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The New SAT Test

The College Board has announced sweeping changes to its SAT college admission test - essays become optional and vocabulary becomes more common. Read on for more!
BY Uttara Choudhury |   06-03-2014
The College Board has announced sweeping changes to its SAT college admission test as of March 2014. Essays will now be optional. Penalties for guessing wrong will be eliminated. And there will be no more rarefied vocabulary words.

These changes are set to go into effect in Spring 2016, but more details about the redesigned exam will be unveiled on 16 April 2014. Here are the changes revealed by New York-based College Board which runs the SAT test.

Top Score of 1600

Students will no longer be given a total possible score of 2400 on the SAT, as College Board will  return to the old 1600-point scale. Currently, students can score 800 on the verbal, 800 on the math and 800 on the writing test — for a perfect total score of 2400 on the entire test. The new SAT will continue to test reading, writing and math skills, with an emphasis on analysis. However, scoring will be on a 1600-point scale, with a separate score for the optional essay.

Essays are Optional

The essay section, introduced in 2005, will be optional in the redesigned test. It will be up to colleges to decide on whether the essays will be required.

The overhaul will measure students' ability to analyze, giving those who choose to write the essay 50 minutes to explain how an author builds an argument. Current essays come without source material, so there is no way to gauge their accuracy. This will change.

The remainder of the test will be three hours. Currently the SAT takes three hours and 45 minutes.

Free Test Prep from Khan Academy

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The SAT tests have faced criticism as privileged students often achieve higher scores after paying for professional test prep. Some say the SAT is slanted in favor of privileged students  — “a wealth test,” as Harvard Law Professor Lani Guinier calls it.

College Board will now team with non-profit Khan Academy, which delivers free tutorials in math and other subjects via its popular website, to provide free SAT prep for the world.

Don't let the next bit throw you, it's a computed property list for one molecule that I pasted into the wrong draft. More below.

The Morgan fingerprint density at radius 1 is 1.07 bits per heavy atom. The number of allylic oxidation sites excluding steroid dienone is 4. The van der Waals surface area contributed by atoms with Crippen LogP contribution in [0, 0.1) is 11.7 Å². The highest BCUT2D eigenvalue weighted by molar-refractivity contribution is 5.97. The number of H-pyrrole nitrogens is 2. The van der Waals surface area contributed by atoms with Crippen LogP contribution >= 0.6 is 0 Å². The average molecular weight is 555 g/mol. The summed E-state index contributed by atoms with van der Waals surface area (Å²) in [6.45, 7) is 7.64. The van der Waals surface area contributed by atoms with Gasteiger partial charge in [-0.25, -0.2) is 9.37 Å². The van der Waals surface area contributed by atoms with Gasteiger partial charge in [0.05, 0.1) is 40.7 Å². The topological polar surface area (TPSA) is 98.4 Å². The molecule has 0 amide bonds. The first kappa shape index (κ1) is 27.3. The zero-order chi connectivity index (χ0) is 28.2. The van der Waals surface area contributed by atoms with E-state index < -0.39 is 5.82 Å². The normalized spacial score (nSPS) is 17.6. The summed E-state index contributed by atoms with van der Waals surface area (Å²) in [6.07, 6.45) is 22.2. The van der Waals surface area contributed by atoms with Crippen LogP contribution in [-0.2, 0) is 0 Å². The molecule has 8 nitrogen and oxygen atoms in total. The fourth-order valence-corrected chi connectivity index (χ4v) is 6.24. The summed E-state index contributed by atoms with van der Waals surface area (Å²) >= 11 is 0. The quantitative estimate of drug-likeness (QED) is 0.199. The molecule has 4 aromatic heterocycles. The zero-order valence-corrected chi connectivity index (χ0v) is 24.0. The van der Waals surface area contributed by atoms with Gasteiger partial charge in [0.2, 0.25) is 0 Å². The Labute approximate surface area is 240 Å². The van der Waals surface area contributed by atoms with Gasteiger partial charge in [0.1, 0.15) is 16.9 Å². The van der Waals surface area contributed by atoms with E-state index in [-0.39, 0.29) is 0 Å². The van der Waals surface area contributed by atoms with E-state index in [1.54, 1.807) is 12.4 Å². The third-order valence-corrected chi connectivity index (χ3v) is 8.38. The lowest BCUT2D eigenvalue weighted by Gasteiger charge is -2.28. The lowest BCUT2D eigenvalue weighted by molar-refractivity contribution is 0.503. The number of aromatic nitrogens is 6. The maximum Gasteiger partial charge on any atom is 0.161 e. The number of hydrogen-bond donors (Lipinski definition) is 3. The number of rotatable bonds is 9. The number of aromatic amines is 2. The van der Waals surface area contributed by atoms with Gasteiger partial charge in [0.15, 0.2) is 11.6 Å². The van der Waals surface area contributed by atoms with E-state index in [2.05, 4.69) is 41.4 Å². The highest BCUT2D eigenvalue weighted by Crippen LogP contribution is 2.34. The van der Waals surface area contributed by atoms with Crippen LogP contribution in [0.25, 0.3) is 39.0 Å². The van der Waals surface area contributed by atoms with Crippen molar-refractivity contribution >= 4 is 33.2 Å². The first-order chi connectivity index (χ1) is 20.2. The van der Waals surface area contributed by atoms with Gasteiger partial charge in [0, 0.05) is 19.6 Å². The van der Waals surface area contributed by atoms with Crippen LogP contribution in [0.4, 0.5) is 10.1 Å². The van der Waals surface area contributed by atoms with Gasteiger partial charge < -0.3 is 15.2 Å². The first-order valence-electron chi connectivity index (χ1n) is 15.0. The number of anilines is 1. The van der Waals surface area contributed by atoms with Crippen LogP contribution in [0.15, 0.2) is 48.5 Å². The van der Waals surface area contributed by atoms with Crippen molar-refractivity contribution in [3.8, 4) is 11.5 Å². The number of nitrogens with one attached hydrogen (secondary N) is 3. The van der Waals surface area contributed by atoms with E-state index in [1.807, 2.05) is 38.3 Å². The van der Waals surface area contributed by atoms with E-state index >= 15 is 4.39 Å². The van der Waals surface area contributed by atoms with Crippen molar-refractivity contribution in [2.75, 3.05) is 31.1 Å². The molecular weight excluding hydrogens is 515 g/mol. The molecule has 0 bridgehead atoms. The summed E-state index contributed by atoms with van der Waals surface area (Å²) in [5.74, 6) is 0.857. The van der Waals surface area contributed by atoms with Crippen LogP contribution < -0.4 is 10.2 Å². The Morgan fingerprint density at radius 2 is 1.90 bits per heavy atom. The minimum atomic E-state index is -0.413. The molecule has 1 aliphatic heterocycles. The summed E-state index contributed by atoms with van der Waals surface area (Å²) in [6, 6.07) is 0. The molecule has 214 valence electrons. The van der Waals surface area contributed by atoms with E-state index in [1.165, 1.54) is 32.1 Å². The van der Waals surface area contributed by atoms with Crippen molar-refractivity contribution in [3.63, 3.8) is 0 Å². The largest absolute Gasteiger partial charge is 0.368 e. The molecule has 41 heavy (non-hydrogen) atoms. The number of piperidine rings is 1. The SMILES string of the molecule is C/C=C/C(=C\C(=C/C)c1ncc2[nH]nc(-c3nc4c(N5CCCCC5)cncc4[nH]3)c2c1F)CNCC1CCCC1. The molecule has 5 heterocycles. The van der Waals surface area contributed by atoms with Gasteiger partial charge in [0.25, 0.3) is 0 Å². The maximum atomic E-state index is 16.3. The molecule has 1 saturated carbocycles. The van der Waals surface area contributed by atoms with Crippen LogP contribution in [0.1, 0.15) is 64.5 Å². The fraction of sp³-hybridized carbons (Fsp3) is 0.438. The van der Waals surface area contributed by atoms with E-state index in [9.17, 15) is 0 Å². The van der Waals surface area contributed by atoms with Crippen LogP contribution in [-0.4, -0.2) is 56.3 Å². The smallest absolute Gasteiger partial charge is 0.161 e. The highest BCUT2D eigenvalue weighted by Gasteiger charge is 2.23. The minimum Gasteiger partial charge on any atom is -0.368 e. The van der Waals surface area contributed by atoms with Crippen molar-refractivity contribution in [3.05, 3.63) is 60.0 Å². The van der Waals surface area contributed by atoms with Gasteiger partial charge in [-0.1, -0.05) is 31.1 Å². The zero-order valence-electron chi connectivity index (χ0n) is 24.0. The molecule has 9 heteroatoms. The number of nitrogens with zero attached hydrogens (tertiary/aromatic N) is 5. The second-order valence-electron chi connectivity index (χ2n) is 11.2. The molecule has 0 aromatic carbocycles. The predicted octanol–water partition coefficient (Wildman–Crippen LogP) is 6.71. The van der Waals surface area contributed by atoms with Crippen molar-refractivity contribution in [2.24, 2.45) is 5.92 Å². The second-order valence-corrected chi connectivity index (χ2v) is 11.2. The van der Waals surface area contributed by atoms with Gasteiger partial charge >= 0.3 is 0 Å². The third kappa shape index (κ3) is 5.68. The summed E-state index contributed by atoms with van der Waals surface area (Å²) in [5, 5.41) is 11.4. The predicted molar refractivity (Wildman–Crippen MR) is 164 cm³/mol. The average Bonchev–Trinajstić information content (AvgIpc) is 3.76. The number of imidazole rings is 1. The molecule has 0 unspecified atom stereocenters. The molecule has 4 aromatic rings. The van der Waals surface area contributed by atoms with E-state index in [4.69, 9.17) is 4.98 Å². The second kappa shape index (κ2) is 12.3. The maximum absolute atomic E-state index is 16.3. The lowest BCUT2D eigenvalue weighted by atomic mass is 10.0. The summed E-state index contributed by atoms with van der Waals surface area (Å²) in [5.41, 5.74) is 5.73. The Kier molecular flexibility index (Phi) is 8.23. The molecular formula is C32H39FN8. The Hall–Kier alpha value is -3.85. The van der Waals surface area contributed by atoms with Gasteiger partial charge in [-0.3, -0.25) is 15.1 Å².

“The College Board cannot stand by while some test-prep providers intimidate parents at all levels of income into the belief that the only way they can secure their child’s success is to pay for costly test preparation and coaching,” says College Board President David Coleman.

“If we believe that assessment must be a force for equity and excellence, it’s time to shake things up,” says Coleman.

The decision to offer free test prep might be a challenge to major test prep companies like Kaplan and Princeton Review, whose companies target higher-income students. Students will have access to SAT-specific Khan tutorials at no cost, starting from Spring 2015.

No Penalty for Wrong Answers

One of the biggest changes is that the extra penalty for wrong answers, which discouraged students from guessing, will be eliminated. There will no longer be a penalty of ¼ point for an incorrect answer, and students will instead receive a point for each question they answer correctly.

Vocabulary Adjusted  

The vocabulary questions, famous for including words so obscure that they were rarely used outside the SAT, have been tweaked keeping the real world in mind. The College Board said the redesigned vocabulary section will concentrate more on words “that students will use consistently in college and beyond.” There will be more common words included, such as "synthesis" and "empirical" - used widely in classrooms.

“The test should offer worthy challenges, not artificial obstacles," says Coleman.

"Today, many students who are terrified they will be tested on lots of SAT words have one recourse:  flashcards," he says. "Every educator knows flashcards are not the best way to build real word knowledge, but when the SAT rolls around they become the royal road. Students stop reading and start flipping."

The reading and writing section will now require students to provide evidence to support their answers. Multi-disciplinary texts will be incorporated throughout the exam, to test students’ abilities to analyze scientific and historical documents.

While the math section has typically tested students on a range of topics, the new SAT will focus on fewer areas, like Algebra and arithmetic that is used in college and life. A calculator will be allowed only on certain math questions, instead of on the entire math portion.

The college admissions test will be offered both in print and on computers for all students.

Last year, over 200,000 students took the SAT in over 175 countries outside the U.S.. The SAT test is offered overseas six times a year: October, November, December, January, May, and June.

Uttara Choudhury is Editor, North America for TV 18’s Firstpost news site. In 1997, she went on the British Chevening Scholarship to study Journalism in the University of Westminster, in London. 



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